Paths to Liberation
This world is a difficult place, from which people throughout history have sought relief and liberation. Two major paths to liberation, Buddhism and Christianity, will be compared in this five part series.
What each path holds out as model behavior toward others is virtually the same. Each challenge us to overcome hatred with love and to seek to banish negative thoughts by intentionally focusing on positive thoughts. However, each claimed to be the only true path to liberation. To Buddha, intense, prolonged meditation is the only way. In Christianity, faith in Jesus (apart from good deeds) is the only way to salvation.
Buddhism is a system of self-improvement directed and implemented by the self. The problem is that self-improvement tends to be very slow. It took the Buddha billions of lifetimes to reach perfection and become enlightened. By his own admission, the Dalai Lama has not yet attained enlightenment. If he hasn’t made it, who has?
The Buddha modeled ideal behavior, having achieved perfection. He thereby became enlightened and entered nirvana. Upon death, he left this earth, never to return. After his crucifixion and burial, Jesus rose from the dead and made at least a dozen different appearances, being seen by over 500 people. He then ascended into heaven, where he is alive today and in active communication and interaction with many of his followers.
Because of these differences, the number of Buddhists who have claimed to reach enlightenment and nirvana is very small. In contrast, the number of Christians who claim to have been liberated (i.e., saved) is in the hundreds of millions. However, we should not assume that anyone calling themselves a Christian is following Jesus. Jesus clearly stated that he never knew many of his followers.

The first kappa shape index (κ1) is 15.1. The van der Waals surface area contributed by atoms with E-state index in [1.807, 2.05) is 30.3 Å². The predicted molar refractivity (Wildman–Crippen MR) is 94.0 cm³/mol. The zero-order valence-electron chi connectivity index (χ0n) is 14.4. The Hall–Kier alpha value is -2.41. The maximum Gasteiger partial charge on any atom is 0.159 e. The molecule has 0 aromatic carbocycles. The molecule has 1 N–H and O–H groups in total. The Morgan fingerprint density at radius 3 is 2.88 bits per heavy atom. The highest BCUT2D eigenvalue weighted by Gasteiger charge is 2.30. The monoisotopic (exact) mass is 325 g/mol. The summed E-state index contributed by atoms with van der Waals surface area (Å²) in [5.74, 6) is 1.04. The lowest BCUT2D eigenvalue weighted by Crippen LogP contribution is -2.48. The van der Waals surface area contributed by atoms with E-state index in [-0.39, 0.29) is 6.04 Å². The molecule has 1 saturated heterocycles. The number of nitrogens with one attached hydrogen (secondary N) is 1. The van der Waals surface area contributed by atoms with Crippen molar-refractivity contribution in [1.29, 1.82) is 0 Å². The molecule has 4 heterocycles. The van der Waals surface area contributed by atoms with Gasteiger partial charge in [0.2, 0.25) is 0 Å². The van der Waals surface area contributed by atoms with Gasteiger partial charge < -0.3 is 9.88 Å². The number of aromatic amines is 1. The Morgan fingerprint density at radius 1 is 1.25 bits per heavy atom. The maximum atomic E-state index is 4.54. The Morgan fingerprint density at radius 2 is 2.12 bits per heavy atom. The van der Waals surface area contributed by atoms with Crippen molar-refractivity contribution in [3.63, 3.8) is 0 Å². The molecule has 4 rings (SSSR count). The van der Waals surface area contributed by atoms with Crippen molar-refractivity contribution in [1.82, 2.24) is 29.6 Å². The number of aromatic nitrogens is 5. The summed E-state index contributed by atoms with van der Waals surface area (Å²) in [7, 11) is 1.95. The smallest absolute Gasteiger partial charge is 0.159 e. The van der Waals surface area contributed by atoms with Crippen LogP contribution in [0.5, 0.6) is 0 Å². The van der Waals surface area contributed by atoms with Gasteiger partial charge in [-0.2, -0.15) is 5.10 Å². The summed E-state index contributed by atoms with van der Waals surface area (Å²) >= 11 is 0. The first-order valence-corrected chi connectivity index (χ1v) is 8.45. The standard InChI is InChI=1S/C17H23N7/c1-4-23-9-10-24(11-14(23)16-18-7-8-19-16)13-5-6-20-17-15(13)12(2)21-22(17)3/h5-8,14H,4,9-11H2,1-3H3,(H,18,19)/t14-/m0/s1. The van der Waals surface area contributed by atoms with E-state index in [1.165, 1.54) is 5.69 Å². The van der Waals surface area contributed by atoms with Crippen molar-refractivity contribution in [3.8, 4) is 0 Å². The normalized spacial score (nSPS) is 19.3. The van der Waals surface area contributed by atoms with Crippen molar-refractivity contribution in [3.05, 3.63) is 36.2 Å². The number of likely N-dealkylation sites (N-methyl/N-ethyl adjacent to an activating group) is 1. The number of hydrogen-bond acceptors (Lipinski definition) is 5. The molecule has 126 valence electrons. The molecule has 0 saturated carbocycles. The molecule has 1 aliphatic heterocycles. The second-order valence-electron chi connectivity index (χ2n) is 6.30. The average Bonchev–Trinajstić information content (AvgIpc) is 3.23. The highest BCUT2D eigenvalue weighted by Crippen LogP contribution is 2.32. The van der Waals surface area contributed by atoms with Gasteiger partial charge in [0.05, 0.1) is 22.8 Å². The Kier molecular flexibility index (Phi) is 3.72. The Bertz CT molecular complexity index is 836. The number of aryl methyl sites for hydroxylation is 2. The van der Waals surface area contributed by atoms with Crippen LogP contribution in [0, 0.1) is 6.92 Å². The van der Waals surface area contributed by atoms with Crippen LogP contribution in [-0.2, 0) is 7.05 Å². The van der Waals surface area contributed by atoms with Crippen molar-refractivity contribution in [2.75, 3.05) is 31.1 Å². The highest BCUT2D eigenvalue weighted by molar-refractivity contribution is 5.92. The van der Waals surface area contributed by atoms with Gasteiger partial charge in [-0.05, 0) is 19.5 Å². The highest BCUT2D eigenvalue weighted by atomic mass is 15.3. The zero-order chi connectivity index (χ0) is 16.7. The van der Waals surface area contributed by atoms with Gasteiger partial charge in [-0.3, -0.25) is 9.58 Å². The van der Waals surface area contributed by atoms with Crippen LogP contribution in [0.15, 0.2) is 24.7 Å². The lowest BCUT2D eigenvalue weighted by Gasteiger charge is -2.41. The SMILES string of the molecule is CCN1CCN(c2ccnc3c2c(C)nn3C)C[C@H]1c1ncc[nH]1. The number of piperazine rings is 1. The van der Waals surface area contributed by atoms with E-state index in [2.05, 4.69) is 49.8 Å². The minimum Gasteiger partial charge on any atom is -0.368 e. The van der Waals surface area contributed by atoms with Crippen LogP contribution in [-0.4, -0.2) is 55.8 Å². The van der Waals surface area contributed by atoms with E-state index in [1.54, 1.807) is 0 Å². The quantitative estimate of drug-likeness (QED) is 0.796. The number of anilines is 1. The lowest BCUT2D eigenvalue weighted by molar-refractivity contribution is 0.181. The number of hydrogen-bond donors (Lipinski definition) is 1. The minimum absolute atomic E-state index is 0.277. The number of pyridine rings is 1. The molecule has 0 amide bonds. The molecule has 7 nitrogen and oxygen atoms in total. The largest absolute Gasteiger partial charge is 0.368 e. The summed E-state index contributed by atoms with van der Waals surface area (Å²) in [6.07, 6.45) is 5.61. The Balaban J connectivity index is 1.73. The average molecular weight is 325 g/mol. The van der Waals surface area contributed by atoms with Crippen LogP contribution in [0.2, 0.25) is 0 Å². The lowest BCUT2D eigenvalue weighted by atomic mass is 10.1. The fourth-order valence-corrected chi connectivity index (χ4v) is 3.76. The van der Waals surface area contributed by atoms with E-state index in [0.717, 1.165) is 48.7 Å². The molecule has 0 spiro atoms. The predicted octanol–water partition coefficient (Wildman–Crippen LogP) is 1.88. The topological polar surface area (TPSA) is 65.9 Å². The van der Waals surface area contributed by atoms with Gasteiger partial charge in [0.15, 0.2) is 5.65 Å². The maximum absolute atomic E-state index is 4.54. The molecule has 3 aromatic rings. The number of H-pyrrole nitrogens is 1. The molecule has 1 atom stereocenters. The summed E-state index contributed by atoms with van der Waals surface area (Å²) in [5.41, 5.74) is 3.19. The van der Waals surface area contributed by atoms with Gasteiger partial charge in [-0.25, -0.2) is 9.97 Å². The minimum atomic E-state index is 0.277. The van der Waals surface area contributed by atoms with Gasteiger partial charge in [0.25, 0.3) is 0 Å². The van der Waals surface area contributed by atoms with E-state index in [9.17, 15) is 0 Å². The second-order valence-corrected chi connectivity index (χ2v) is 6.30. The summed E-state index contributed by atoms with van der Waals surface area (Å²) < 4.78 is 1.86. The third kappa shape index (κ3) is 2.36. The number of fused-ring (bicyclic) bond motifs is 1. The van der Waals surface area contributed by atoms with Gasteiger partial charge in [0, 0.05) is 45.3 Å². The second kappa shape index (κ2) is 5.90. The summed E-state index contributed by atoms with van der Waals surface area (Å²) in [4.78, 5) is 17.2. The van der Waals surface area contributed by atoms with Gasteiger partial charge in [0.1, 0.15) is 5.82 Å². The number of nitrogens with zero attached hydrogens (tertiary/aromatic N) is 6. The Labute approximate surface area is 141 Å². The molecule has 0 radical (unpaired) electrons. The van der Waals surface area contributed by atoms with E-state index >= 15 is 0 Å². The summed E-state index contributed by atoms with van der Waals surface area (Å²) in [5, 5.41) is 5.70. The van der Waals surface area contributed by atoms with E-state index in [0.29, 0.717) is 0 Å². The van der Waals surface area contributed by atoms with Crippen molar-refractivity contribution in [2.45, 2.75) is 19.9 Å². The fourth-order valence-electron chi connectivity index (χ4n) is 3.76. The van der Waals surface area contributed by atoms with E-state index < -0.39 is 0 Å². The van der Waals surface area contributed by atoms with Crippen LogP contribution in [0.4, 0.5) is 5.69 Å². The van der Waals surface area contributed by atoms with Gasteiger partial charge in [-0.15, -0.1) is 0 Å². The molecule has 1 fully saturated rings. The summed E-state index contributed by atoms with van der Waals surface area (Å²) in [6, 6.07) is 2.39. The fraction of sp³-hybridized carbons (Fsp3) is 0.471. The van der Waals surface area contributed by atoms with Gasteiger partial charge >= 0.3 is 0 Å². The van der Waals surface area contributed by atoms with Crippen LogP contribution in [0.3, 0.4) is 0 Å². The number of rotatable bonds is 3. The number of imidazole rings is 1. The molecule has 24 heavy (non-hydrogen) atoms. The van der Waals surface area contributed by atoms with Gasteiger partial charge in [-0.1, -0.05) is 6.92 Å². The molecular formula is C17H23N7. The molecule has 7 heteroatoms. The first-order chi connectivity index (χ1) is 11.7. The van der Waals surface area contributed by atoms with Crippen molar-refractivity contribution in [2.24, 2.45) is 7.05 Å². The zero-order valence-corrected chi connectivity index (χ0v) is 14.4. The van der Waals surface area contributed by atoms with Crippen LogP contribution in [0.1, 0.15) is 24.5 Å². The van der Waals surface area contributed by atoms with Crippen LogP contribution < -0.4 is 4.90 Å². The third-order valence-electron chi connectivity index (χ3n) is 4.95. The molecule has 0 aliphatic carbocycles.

This dramatic difference in the accessibility of liberation is due to the central role of mercy and grace in Christianity. Mercy is not receiving the punishment we deserve for bad deeds and thoughts. Grace is receiving blessings that we in no way deserve. Neither mercy nor grace are available in Buddhism because the universe is tightly governed by karma. Karma precludes mercy as well as grace.
Precautions should be noted for each path. Buddhism requires, at a bare minimum, many months of intense, prolonged meditation. When Westerners attempt this, the result is often depression because people in the West are conditioned to avoid self-denial.
Christians can easily fall into having judgmental attitudes toward others. It is best for religion and politics to be kept separate, and not to be intertwined.
The following chart summarizes the above narrative.
|One way?||Intense, prolonged meditation is the only way||Jesus is the only way|
|Basis of liberation||Good thoughts & deeds||Faith in Christ|
|Mercy and Grace||Non-existent||Abundantly available|
|Liberation slow/quick?||Slow. Buddha lived billions of lifetimes. Dalai Lama not yet liberated.||Often quick. Key is letting go and letting God.|
|How many claim liberation?||A few hundred||Hundreds of millions|
|Precautions||After months of meditation, depression is not unusual||Need to avoid judgmental words and attitudes, and linking politics and religion|